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Latinos help turn Southwest, West a deeper purple and blue

"I’ve been doing this for 12 years; it’s been red, red, red," said longtime activist and newly elected state legislator, Raquel Teran. "Now we are purple."
People line up to vote at the ASU Palo Verde West polling station during the midterm elections in Tempe
People line up to vote during the midterm elections in Tempe, Arizona, on Nov. 6, 2018.Lindsey Wasson / Reuters file

FLAGSTAFF, Arizona — There was concern before the midterms that Democrats were not doing enough to bring out voters, especially Latinos. But early indications are that Hispanic voters came out in historic numbers, and in the Southwest and parts of the West, this made a difference for Democratic candidates.

The midterm results also helped change the narrative: When it comes to the Latino vote, this election may be a watershed moment where the results are defined more by "what is," rather than “what could have been.”

Raquel Terán, a newly elected state legislator in Arizona’s District 30, said the changes are the first she's seen of this magnitude in over a decade.

“I’ve been doing this for 12 years; it’s been red, red, red. Now we are purple," said Terán, who successfully fought off a "birther" legal attack through a subpoena challenging her citizenship status. "We are going in the right direction and what energizes me is the base; we have a solid group," said Terán.

Arizona elected Democrats to four statewide offices, U.S. Senate, Arizona secretary of state, superintendent, and corporate commissioner. Texas elected their first two Latinas in Congress, Veronica Escobar and state Sen. Sylvia Garcia. In a much-watched race for the U.S. Senate. New Mexico's entire House delegation is now occupied by racial and ethnic minorities and the state elected its first Latina Democratic governor, Michelle Luján Grisham. Newly elected congresswoman Xochitl Torres-Small pulled out a major upset in a district that has only been in Democratic hands twice in the past 60 years.

Nevada Democrat Jackie Rosen defeated Republican Sen. Dean Heller by almost 5 percent,, and the Democrats won races for governor and lieutenant governor, while also further expanding their power in the state legislature. Kate Marshall, who was elected Nevada's lieutenant governor, has family roots in Mexico. Perhaps most symbolic, even further west Democrats turned once deep red Orange County in California blue.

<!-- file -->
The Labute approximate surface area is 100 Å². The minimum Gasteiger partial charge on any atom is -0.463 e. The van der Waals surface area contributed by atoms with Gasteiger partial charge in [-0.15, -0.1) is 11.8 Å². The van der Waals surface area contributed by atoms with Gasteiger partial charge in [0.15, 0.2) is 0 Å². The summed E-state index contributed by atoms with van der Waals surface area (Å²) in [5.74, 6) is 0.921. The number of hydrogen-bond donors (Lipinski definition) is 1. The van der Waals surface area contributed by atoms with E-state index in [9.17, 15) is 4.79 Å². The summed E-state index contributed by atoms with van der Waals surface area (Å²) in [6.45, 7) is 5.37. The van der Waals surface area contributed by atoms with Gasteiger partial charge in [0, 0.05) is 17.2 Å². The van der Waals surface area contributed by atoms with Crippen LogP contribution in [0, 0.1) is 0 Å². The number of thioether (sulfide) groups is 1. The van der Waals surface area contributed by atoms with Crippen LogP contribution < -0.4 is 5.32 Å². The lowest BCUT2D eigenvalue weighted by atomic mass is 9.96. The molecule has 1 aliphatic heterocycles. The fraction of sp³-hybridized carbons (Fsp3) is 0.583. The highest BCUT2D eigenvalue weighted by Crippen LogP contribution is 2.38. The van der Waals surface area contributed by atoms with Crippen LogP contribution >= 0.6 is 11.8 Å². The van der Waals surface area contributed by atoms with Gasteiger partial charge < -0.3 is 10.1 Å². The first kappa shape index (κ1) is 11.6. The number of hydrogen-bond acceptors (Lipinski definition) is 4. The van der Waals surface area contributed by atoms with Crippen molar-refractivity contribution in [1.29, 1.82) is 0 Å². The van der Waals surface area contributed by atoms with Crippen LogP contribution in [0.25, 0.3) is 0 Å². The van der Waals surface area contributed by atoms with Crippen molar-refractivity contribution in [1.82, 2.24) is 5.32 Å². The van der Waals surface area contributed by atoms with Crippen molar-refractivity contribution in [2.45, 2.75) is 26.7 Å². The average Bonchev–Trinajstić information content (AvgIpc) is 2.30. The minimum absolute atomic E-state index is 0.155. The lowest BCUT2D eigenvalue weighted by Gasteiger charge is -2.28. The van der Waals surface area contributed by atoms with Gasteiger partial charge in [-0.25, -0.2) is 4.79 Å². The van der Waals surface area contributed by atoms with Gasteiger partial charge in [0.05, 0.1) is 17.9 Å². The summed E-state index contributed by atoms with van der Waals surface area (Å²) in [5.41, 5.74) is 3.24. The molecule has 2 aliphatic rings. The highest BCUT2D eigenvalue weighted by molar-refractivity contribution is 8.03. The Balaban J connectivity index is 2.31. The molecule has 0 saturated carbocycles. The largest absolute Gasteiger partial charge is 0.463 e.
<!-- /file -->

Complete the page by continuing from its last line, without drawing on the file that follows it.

While groups wait for more figures on midterm voting, legislators and organizations point to several factors that helped increase Latino turnout.

Groups leveraged Latino voter interest

Early voting data showed tremendous energy among Latino voters; there was an estimated 174 percent increase in Hispanic early voting; polling showed that Latino interest in this midterm election matched Presidential year election levels.

Whereas in 2014, 37 percent of registered Latinos showed interest in the election compared to previous elections, in 2018, the number increased to 55 percent.

Even before the midterms, three states that had already surpassed their total 2014 votes even before Election Day — not just early votes — were Southwestern states, such as Arizona, Nevada, and Texas.

In Arizona, candidates like Terán worked with organizations that represent a broad swath of the Latino community, with progressive concerns that ranged from the environment to women's reproductive rights.

Josselyn Berry is a spokesperson for ProgressNow Arizona, a coalition of organizations in the state. Berry said the coalition organizations knocked on over 1 million doors this election.

“This has been a long road, the coalition of organizations, like LUCHA, Mi Familia Vota, and CASE Action have been growing and registering voters for years, this just didn’t happen overnight," she said.